DPIC Summary of "The Federal Death Penalty Sytem: A Statistical Survey"
A STATISTICAL SURVEY
A Summary of the Report on the Federal Death Penalty
by the Death Penalty Information Center
|Study Summary||Additional Sources|
This study was conducted by the U.S. Department of Justice at the request of President Clinton and was released on September 12, 2000. The purpose of the study was to describe the Department of Justice's decision-making process in seeking the death penalty, and to present statistical information focusing on the racial, ethnic and geographical distribution of defendants and their victims at particular stages of the process.
The federal death penalty was reinstated in November 1988 with the introduction of the Drug Kingpin Act. Prior to 1995, U.S. Attorneys notified the Attorney General only when they affirmatively wished to seek the death penalty against a defendant in a federal case. From 1988 to the end of 1994, U.S. Attorneys sought approval from the Attorney General to seek the death penalty in 52 cases and received approval in 47 cases. There is no record for this period of how many cases of capital-eligible offenses the U.S. Attorneys considered overall.
In 1995, following the adoption of the Violent Crime Control and Law Enforcement Act including the Federal Death Penalty Act, the Department of Justice adopted a protocol that required U.S. Attorneys to submit for review all cases in which a defendant is charged with a capital-eligible offense, regardless of whether the U.S. Attorney actually recommends seeking the death penalty in that case. The submissions are considered by a Review Committee of senior Justice Department attorneys, which makes a recommendation to the Attorney General. From January 27, 1995 to July 20, 2000, U.S. Attorneys submitted 682 cases for review and the Attorney General ultimately authorized seeking the death penalty in 159 of these cases.
As a result of the differences in procedure, the data in the report are categorized as "pre-protocol" (1988-1994) or "post-protocol" (1995-2000). The post-protocol data provides a fuller picture of the decision making process.
The report presents some troubling statistics.
|From 1995-2000, 80% of all the federal cases submitted by U.S. Attorneys involved defendants from minorities||b||TOTAL||White||Black||Hispanic||Other|
|Number of cases submitted||682||134||324||195||29|
Even after review by the Attorney General, 72% of the cases approved for death penalty prosecution involved minority defendants.
Race of Victim Disparities
Of the 677 homicide defendants submitted for review from 1995 to 2000, 500 (74%) were charged with intraracial homicides (i.e., each defendant was of the same race/ethnicity as all victims)and 177 (26%) were charged with interracial homicides (i.e., each defendant was of a different race/ethnicity as at least one victim.)
U.S. Attorneys were almost twice as likely to recommend seeking the death penalty for a Black defendant when the victim was non-Black as when the victim was Black. In comparison, U.S. Attorneys were slightly less likely to recommend seeking the death penalty for a White defendant when the victim was non-White rather than White.
|White Defendant||38% of cases involving White victims||35% of cases involving non-White victims|
|20% of cases involving Black victims||36% of cases involving non-Black victims|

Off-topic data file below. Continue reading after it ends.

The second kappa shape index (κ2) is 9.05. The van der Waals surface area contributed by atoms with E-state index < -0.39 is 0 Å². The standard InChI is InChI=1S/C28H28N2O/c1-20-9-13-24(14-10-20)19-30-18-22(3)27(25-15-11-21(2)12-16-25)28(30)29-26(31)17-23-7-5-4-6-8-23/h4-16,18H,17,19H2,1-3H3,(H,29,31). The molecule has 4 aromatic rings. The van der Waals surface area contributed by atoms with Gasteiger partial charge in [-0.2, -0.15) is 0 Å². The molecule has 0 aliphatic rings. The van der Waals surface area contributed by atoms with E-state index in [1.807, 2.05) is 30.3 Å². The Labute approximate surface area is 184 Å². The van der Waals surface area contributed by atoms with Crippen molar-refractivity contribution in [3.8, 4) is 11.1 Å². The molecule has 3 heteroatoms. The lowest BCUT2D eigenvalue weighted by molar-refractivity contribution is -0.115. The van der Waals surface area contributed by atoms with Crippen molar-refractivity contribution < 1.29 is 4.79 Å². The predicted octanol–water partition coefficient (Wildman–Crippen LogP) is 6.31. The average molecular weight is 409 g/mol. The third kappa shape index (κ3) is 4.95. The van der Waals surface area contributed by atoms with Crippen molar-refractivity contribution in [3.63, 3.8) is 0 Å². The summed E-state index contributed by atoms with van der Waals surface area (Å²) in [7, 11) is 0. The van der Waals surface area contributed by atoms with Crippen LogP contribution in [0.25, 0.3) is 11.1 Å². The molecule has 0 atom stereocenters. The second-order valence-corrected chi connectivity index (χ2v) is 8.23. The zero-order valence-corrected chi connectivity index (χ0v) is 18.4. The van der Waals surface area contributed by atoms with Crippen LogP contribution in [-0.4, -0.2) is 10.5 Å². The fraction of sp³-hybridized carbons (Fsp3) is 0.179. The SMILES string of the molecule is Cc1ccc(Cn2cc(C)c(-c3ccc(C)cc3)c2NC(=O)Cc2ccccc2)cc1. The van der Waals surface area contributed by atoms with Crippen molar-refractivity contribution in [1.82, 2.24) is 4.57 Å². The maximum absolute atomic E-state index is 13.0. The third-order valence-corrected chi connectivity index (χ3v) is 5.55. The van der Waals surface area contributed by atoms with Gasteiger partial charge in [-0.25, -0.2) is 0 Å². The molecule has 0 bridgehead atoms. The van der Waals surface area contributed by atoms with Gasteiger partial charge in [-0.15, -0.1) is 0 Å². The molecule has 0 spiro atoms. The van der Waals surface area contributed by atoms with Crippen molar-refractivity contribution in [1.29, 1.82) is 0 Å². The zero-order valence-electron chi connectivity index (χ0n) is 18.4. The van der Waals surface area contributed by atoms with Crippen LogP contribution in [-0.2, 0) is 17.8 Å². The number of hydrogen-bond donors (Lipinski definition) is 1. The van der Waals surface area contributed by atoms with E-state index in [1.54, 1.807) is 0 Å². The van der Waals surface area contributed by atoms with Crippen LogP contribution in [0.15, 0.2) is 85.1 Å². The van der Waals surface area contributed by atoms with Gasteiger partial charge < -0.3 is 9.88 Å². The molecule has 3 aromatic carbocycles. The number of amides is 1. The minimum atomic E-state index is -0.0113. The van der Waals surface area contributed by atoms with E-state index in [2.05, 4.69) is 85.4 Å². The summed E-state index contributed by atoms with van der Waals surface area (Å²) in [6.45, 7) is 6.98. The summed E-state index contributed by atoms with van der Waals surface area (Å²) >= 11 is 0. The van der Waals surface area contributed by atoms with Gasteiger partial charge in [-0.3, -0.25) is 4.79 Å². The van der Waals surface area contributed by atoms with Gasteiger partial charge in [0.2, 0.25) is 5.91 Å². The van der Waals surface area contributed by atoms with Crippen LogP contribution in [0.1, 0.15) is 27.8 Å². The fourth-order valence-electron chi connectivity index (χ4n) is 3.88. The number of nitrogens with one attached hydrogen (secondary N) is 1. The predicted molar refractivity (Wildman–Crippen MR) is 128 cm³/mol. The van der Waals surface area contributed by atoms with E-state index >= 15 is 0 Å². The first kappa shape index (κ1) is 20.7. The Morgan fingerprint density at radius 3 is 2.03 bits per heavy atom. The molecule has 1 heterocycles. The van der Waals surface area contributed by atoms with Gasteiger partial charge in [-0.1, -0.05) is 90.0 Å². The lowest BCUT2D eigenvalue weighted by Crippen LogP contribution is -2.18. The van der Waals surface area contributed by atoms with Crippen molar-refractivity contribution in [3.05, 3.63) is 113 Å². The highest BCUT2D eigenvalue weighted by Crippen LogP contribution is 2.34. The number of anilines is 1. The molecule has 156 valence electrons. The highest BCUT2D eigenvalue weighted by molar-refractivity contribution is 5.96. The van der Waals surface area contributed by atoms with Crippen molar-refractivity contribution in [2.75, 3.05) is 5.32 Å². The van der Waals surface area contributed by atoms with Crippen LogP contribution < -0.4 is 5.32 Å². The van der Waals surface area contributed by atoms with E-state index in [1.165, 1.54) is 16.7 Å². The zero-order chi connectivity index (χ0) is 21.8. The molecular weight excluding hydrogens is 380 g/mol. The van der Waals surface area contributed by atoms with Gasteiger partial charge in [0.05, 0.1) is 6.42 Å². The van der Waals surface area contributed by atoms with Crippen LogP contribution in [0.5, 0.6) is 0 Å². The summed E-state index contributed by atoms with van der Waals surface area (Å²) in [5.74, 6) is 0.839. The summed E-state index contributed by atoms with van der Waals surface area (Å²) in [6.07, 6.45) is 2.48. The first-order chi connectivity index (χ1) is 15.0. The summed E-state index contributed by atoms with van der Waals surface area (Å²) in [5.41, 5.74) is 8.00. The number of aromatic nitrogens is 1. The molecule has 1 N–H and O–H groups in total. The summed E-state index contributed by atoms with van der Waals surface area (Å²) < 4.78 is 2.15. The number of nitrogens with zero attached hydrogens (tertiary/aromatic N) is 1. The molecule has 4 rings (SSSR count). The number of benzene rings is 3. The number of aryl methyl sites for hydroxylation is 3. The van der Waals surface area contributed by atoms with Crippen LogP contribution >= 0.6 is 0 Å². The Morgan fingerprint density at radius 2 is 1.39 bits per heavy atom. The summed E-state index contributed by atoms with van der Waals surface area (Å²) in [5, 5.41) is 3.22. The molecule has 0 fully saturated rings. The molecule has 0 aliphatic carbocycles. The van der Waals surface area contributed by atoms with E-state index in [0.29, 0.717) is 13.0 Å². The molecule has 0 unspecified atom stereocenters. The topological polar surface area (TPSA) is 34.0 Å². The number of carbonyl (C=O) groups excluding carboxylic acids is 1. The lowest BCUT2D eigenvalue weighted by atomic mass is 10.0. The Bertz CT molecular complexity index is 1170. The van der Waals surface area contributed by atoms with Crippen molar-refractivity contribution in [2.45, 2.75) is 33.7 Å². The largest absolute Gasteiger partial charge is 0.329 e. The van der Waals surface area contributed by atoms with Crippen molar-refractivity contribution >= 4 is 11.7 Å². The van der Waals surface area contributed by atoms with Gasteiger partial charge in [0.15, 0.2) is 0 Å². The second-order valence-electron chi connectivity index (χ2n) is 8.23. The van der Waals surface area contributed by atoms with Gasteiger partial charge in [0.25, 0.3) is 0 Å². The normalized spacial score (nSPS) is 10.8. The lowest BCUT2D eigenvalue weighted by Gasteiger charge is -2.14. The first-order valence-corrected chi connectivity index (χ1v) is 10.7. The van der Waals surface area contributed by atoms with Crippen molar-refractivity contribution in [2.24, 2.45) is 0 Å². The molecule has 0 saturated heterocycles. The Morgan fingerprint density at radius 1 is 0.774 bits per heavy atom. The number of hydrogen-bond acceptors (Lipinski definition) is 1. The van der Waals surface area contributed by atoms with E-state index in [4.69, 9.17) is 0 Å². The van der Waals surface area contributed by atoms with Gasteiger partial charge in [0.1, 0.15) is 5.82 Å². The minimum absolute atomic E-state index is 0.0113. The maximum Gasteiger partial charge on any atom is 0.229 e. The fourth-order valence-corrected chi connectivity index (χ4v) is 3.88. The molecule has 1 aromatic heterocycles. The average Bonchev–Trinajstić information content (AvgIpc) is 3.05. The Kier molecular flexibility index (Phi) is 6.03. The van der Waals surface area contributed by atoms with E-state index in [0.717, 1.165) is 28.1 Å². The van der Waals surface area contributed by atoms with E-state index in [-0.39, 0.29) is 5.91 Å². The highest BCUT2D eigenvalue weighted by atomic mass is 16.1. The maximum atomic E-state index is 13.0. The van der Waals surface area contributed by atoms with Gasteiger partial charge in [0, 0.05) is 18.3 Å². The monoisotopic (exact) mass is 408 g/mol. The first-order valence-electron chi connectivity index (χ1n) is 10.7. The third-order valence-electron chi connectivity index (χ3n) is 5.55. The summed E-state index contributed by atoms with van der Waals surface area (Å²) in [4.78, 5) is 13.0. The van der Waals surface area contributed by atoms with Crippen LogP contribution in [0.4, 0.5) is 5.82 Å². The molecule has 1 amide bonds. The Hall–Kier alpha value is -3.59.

Racial Disparities in Plea Agreements
These statistics show the racial breakdown of the cases in which defendants entered into an agreement resulting in a guilty plea and a lesser sentence after the Attorney General authorized seeking the death penalty.
From 1995-2000, the Attorney General authorized the seeking of the death penalty for 159 defendants. Of these, 51 defendants (32%) entered into plea agreements. The rates for individual racial/ethnic groups were as follows:
(21 out of 44 authorized)
(18 out of 71 authorized)
(9 out of 32 authorized)
(3 out of 12 authorized)
In the post-protocol period, a White defendant was almost twice as likely to be given a plea agreement resulting in a withdrawal of intent to seek the death penalty than Black or Other defendants, and considerably more likely than a Hispanic defendant to do so.
Race of Federal Death Row Inmates
As of July 2000, 19 defendants were under a federal sentence of death - 79% were members of minorities.
The survey also reported large disparities in the geographical distribution of federal death penalty recommendations.
From 1995-2000, 42% (287 out of 682) of the federal cases submitted to the Attorney General for review came from just 5 of the 94 federal districts.
Including the 21 districts that have never submitted a case for review by the Attorney General, from 1995-2000, 40 of the 94 federal districts never recommended seeking the death penalty for any defendant.
Defendants from minorities are over represented at every stage of the federal process. The vast majority of federal cases involve minority defendants. 72% of capital cases are pursued against minority defendants. Minority defendants in federal capital cases are less likely to be given a plea bargain. Minorities make up 79% of federal death row.
The federal death penalty is applied less often when the victim was a member of a minority. U.S. Attorneys are more likely to recommend the death penalty when the victim of a murder was white.
The federal death penalty is geographically arbitrary, with a very small number of federal districts prosecuting the majority of federal cases.
Read the entire report, "The Federal Death Penalty System: A Statistical Survey (1988-2000)"
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